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I understand where your dilemma comes in because no one wants their loved one in a place like a nursing home if they can manage at home. I guess you have to figure out what will fit into your own life and what you feel comfortable with. I have and still have a lot of guilt feelings about my dad even though he was not that great of a father. Since I was the MPOA, I am responsible for him being there and he of course doesn't like it. If I had more backup from family it might be different but I don't. I do know this: My father needs 3 meals a day, plus snacks, bloodsugar checks and medicine adjustments, He also has hi bp, is agitated beyond belief. He gets up at night and falls. When he could walk he spent all of his time trying to leave. I knew that unless I could clone myself 3 times I would quickly burn out. The dr visits alone for someone with my father's kidney disease, diabetes, gout, dementia, and now stroke, I knew that I cannot keep up with all of these things. I am thankful that he is overseen by professionals. He has meals that he can take in his room. He can do pretty much the same as he was doing at home which is to sit and watch TV in his chair. If I was ultra rich and had the money I would set that up at home but I'm not. Plus he gets the social aspect of it too. I can focus on enjoying the remaining time he has and he gets fresh aides and nurses around the clock who bathe him, feed him, minister to him where I cant. My father needs that but perhaps your Aunt isn't at that place.
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Butterflygrl is right. The other way to get incompetency declared is to take the "emergency" route. However, it doesn't sound like your aunt is in the state you'd need to be in to do it that way.
So, again, if I or my loved one had LONG TERM CARE INSURANCE (I assume that's what you're talking about when you say "insurance"), I'd be beating a path to the door of the most luxurious AL in town!
Read her policy carefully – many of them cover AL (doesn't need to be SNF) and most have set limits (per day or lifetime). If you're confused by the language, take it to the AL you're considering, they've seen plenty of them. Even if her policy covers a set daily limit, she'd only have to make up the difference and it surely would be less expensive (and BETTER for her and her family in every way) than paying for private aids at her children's expense.

p.s. - A visit to the elder law attorney is advisable, too.
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Butterfly girl,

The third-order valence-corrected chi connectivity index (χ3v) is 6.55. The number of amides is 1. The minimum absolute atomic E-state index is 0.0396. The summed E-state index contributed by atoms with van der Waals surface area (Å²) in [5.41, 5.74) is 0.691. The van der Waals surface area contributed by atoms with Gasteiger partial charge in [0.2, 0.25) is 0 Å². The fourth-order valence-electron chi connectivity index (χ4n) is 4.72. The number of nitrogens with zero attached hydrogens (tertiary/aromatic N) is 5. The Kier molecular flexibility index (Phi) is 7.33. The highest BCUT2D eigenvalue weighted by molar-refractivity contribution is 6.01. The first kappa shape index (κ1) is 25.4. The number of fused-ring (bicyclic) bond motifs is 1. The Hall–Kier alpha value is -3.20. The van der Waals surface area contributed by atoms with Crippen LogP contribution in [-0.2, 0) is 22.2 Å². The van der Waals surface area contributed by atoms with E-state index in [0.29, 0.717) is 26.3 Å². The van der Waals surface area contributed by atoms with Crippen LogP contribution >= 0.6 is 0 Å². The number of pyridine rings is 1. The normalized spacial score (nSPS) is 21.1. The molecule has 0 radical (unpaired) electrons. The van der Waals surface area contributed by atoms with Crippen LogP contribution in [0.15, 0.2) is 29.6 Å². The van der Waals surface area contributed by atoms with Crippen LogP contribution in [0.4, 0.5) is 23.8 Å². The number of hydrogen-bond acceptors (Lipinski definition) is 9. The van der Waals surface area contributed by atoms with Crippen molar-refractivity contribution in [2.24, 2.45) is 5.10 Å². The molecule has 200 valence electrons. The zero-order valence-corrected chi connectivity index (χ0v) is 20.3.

Thank you for the response...sooo helpful...my one question...how did you deal with the decision , or, nit, to take your dad into your own home vs. A nursing home or Al? My aunt raised me and I feel I can't put her in a NZh or naybe even AL...but....I don't know if I can care for her at my home....so hard.....
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Oh and BTW, all the POA stuff we printed out and he signed with witnesses. The DPOA I did at the nursing home who had a notary. End of story. So whoever is going to be the designee doesn't need a lawyer for that either. Every place I take him they ask for copies and I have had no problems. Even SS office and the HMO he was on took the copies and I have had no problems. NO lawyers. thank god cause I can't afferd it. :P
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This subject is near and dear to my heart as well. I can't tell you how many people told me that I could not move my father into a nursing home "against his will". I personally think there is a great deal of confusion about this subject and people make it harder than it has to be. My father had been driving erratically even before his wife passed and once she passed it was even worse. He could not find his way home. God knows what a danger he was to other drivers. He lived in my hometown 4 hours away. We had already had him sign a MPOA in case of emergency with me as the designee. My father lasted 9 months after his wife passed falling down, driving around erratically, having delusional episodes where he had left his house and was stumbling around in the dark with no shoes on and terrified that ppl were in his house that meant him harm. Even still with him in this condition, I went to several dr visits with him and his GP finally did a short memory test and determined that he had dementia. he then ordered a bunch of diagnostic testing like MRI and such. Well, I had to call upon family members to take him to these tests but he would get there and assert his will that he didn't want to do it etc. etc. These are the same folks who think that told me repeatedly that they didn't think you can make someone go into a nursing home if they protest. Finally my father started falling all the time and he told me on the phone that he thought this must be the end- that he was dying. He couldn't stand up without feeling dizzy etc. My Aunt and cousin kept asking him if he wanted to go to the ER, Dr etc. Of course he said :NO.